Whether you're a history buff or looking to add some depth to your next trip, Europe offers a wide range of WWII battlefield sites, museums, and tours devoted to the study of the activities leading up to armed conflict and the war.
Here are some ways to recall the war, remember the victims, and study how it all came about.
Museums and Memorials
1. The Anne Frank House, Amsterdam
Amsterdam is the site of the house where Anne Frank reflected upon the fates that landed her in a dim annex of her father's jam factory hiding out from the Nazi forces.
You can see the writer's house, now turned into a biographical museum.
2. Holocaust Museum, Berlin
The Wannsee Conference was the meeting held at a villa in Wannsee, Berlin, on Jan. 20, 1942, to discuss the "Final Solution," the Nazi plan to exterminate European Jews. You can visit the villa in Wannsee where this all took place.
3. The Holocaust Memorial, Berlin
The Holocaust Memorial also called the Memorial to the Murdered Jews of Europe, is a field of concrete slabs that were designed to create a confusing feeling. The artist's goal was to create a scene that appeared orderly, but at the same time was unreasonable. At the memorial, you can also find a list of the about 3 million Jewish victims of the Holocaust.
Americans weren't alone in fighting WWII. Just take a look behind the scenes of the resistance movement in Europe in museums in the following places.
Copenhagen: The Museum of Danish Resistance 1940-1945.
This museum is currently closed due to a fire in 2013. The contents were saved, including the crude radios and other apparatus used by resistance fighters, and will be on display in a new museum when construction is complete.
Amsterdam: The National War and Resistance Museum. Here, visitors can see an in-depth view of how the Dutch resisted the oppression through strikes, protests and more.
This museum is located in a former Jewish social club. Combine a visit here with a trip to the Anne Frank House. Read more at the Top 3 Amsterdam Museums for World War II History.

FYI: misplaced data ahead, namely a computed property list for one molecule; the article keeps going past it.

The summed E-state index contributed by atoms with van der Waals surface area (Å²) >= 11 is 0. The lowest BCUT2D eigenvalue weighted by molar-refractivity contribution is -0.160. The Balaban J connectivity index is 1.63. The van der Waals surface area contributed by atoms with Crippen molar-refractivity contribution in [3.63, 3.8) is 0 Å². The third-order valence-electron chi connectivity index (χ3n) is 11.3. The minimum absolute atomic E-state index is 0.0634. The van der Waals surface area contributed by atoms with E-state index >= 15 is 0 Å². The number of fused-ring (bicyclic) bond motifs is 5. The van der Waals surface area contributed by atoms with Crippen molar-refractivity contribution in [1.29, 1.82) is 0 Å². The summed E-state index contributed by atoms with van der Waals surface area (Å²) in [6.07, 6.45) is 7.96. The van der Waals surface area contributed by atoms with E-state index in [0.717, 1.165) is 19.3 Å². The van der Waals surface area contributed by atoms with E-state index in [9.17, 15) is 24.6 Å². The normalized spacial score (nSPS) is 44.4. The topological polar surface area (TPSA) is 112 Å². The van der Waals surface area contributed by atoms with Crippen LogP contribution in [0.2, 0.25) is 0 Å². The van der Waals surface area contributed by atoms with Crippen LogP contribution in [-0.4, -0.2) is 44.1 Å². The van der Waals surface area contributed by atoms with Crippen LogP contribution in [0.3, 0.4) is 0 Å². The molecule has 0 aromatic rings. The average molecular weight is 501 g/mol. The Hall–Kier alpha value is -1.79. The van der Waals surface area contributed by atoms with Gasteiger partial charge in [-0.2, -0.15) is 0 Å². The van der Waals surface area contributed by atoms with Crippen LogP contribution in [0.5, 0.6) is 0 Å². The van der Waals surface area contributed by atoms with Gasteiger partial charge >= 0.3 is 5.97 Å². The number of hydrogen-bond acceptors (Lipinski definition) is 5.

Paris: Mémorial des Martyrs de la Déportation. This is a memorial to the 200,000 people deported from Vichy, France, to Nazi camps during the war. It's located on the site of a former morgue.
Champigny-sur-Marne, France: Musée de la Résistance Nationale. This is France's Museum of National Resistance. It houses documents, objects, and testimonies from French fighters and their families that help tell the French side of the resistance story.
You can also visit many of the famous battlegrounds in the Normandy region of France. This link also provides info about where to visit, how to get there and where to stay.
The Origins of the Nazi Power
All of the above is nothing without the remembrance of how things got started.
One of the pivotal moments in the Nazi rise to power was the burning of the Reichstag, the seat of the German Parliament.
In the midst of an economic crisis, a foreign dissenter had begun to launch attacks on important buildings. Warnings of investigators were ignored, until the Reichstag, the German legislative building, and symbol of Germany, started to burn.
Dutch terrorist Marius van der Lubbe was arrested for the deed and, despite denying he was a communist, was declared one by Hermann Goering. Goering later announced that the Nazi Party planned "to exterminate" German communists.
Hitler, seizing the moment, declared an all-out war on terrorism and two weeks later the first detention center was built in Oranianberg to hold the suspected allies of the terrorist. Within four weeks of the "terrorist" attack, legislation was pushed through that suspended constitutional guarantees of free speech, privacy and habeas corpus. Suspected terrorists could be imprisoned without specific charges and without access to lawyers. Police could search houses without warrants if the cases involved terrorism.
You can visit the Reichstag today. A controversial glass dome over the plenary hall was added and has today become one of Berlin's most recognized landmarks.
You can also visit Hitler's Munich tour for insight into the origins of the National Socialism movement. You can easily combine it with a visit to the Dachau memorial.